Can end up with designing obscenely complex control sytems or demise due to
    major hit from errant Tesla lightning bolt.

    The kid just putting a crystal set together can know what that special buzz
    means. Once experienced it's not easy to ignore or forget.
    If you've not yet had a full blown high or even a hint of one then it's
    honestly not worth putting further effort in. Other pastures out there

    The subject's attraction/downside is that it is *not* simple. The reward is
    that the quality of the numerous intellectual highs/hits can exceed that of
    many illegal substances.
    So you've just had some great sex, rolled over, lit a fag (UK only!) and
    start musing about that neat diode linearising arrangement. You're an hour
    late for a night out with the lads because you just *had* to see what
    bandwidth that amp was giving.

    It creeps up and becomes a bit of an addiction. It's not easy to just say
    "Yeah, so I do a bit of phase, so what, I can handle it. I can easily pack
    it in".

    If you do know these things are not within your nature then the choice not
    to pursue the subject is easy!.

  8. That's the key right there Steve; this isn't really
    something that can be tackled objectively because nobody but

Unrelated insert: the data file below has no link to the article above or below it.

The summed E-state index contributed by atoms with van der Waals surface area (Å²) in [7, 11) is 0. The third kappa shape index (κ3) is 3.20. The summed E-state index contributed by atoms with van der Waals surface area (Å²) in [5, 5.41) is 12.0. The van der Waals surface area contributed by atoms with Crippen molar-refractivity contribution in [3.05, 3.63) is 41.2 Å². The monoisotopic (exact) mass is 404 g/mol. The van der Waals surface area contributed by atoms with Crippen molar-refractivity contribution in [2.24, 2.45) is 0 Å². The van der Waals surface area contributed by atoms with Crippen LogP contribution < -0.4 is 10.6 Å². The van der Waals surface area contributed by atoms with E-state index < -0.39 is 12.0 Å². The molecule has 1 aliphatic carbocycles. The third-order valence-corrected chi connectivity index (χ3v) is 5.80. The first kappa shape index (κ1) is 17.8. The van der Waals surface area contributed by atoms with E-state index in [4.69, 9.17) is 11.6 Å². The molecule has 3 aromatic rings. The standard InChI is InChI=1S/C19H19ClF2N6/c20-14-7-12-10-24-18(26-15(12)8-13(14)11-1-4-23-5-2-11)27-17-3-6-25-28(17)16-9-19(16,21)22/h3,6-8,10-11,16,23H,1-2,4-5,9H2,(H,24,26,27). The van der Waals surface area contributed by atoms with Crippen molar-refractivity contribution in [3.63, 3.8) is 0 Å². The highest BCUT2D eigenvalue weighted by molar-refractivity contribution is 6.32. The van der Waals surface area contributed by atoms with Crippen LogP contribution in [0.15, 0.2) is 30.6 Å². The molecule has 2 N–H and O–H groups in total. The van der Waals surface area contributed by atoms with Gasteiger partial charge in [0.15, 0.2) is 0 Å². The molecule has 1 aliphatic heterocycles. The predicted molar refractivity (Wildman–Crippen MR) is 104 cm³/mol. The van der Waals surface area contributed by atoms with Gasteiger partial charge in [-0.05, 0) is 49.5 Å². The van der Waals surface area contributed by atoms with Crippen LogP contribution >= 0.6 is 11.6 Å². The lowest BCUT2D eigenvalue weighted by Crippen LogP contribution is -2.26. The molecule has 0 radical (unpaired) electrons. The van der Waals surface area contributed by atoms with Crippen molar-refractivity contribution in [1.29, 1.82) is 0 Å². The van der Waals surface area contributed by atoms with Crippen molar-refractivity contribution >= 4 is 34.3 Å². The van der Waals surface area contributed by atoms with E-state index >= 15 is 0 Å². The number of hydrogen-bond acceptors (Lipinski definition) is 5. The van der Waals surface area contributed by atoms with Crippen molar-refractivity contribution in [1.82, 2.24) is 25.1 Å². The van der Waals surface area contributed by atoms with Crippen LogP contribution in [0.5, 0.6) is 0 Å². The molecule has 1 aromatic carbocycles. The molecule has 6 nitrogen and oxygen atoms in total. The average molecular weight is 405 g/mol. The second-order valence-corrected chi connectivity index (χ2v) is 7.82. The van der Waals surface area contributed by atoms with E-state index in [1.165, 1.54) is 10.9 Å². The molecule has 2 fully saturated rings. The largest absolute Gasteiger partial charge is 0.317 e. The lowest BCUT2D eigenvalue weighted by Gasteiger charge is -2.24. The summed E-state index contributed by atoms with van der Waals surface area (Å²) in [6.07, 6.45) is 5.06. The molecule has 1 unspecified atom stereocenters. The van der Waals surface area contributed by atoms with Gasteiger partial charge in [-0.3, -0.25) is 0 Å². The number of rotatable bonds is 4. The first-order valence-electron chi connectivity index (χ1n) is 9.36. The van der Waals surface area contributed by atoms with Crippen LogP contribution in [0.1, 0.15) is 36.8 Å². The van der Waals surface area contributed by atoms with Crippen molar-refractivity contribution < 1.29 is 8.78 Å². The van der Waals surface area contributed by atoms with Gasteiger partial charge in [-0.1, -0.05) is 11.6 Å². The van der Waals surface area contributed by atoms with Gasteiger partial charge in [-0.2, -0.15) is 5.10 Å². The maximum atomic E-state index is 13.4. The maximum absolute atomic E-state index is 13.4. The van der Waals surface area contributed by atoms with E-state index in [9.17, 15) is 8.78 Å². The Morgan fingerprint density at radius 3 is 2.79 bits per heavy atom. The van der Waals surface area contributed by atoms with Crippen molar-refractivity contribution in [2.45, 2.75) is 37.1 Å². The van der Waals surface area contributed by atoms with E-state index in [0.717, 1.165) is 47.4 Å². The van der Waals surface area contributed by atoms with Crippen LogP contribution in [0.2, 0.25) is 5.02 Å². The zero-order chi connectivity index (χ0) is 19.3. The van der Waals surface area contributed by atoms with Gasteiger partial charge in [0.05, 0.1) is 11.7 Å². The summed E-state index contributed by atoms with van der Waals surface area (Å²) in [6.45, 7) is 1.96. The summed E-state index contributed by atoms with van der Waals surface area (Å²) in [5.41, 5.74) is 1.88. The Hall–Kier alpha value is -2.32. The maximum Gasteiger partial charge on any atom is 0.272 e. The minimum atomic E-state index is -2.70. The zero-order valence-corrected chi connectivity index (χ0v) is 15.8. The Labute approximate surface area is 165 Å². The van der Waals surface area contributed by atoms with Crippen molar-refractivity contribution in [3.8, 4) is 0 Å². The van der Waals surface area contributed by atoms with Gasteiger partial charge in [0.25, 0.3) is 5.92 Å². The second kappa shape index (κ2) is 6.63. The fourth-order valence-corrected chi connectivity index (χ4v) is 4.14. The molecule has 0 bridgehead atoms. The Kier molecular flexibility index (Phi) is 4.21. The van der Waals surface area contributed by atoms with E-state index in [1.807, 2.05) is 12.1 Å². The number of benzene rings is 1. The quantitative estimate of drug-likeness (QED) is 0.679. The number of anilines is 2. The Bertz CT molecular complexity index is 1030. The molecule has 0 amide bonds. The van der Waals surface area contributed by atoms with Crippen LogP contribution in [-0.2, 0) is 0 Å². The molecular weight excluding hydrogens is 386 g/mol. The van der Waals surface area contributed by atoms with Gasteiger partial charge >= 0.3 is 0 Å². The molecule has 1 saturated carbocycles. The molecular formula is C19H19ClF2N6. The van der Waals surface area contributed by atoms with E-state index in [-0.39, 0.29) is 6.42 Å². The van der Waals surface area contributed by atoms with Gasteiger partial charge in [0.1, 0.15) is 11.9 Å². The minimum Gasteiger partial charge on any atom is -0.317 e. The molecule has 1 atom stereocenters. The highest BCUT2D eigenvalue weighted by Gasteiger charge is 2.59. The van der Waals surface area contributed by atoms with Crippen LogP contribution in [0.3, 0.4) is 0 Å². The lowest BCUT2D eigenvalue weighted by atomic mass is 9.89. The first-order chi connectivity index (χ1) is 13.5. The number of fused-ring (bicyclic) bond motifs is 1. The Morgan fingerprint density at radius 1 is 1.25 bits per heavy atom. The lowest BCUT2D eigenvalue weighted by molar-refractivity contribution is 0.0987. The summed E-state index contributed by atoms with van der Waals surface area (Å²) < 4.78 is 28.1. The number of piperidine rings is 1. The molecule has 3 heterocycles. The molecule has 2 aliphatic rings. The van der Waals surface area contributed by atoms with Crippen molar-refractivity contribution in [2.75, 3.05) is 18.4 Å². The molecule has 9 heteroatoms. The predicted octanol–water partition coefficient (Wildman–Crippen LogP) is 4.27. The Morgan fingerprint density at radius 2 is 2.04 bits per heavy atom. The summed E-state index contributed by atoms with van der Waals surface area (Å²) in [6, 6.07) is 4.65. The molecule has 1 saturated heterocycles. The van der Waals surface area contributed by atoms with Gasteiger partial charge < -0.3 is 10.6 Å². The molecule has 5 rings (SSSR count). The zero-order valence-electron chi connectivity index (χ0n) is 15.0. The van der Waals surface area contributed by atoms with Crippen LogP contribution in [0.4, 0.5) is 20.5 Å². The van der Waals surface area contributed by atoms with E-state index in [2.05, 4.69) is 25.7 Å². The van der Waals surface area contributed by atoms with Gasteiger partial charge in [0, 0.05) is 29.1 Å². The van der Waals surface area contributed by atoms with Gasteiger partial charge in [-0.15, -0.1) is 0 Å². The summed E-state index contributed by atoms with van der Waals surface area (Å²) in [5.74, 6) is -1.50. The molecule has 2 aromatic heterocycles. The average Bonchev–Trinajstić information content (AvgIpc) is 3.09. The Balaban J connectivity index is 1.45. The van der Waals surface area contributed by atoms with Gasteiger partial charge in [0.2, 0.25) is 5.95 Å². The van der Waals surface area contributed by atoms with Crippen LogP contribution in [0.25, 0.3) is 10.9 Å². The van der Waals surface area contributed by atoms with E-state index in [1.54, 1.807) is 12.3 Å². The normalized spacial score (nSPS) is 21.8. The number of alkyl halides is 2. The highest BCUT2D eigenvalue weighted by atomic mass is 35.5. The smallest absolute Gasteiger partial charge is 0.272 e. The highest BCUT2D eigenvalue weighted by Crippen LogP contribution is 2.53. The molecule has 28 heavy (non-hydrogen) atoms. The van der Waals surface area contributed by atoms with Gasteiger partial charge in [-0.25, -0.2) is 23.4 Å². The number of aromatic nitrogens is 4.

you knows whether you love it or not. The closest thing to
    objective generic hobby advice I know of is this; if it's a
    _passion_ with you, you won't be able to _not_ do it. You
    will simply keep looking until you find ways to understand
    what you need to know to do it.

    You will also have to accept that you have limitations;
    if you can't handle say calculus or Boolean logic, then you
    just can't. There are still very large horizons within the
    total domain of electronics for you to play in.

    If it's essential to some other passion, like say
    building movie prop duplicates with blinking lights and
    sound effects, you may have to force yourself a little bit,
    but not much.

    So ask yourself "Why did I get into this in the first
    place?". If the answer is strictly a rational one like "It
    paid the bills", your time and effort may be better spent

    Mark L. Fergerson
Ask a Question
Want to reply to this thread or ask your own question?
You'll need to choose a username for the site, which only take a couple of moments (here). After that, you can post your question and our members will help you out.
Electronics Point Logo
Continue to site
Quote of the day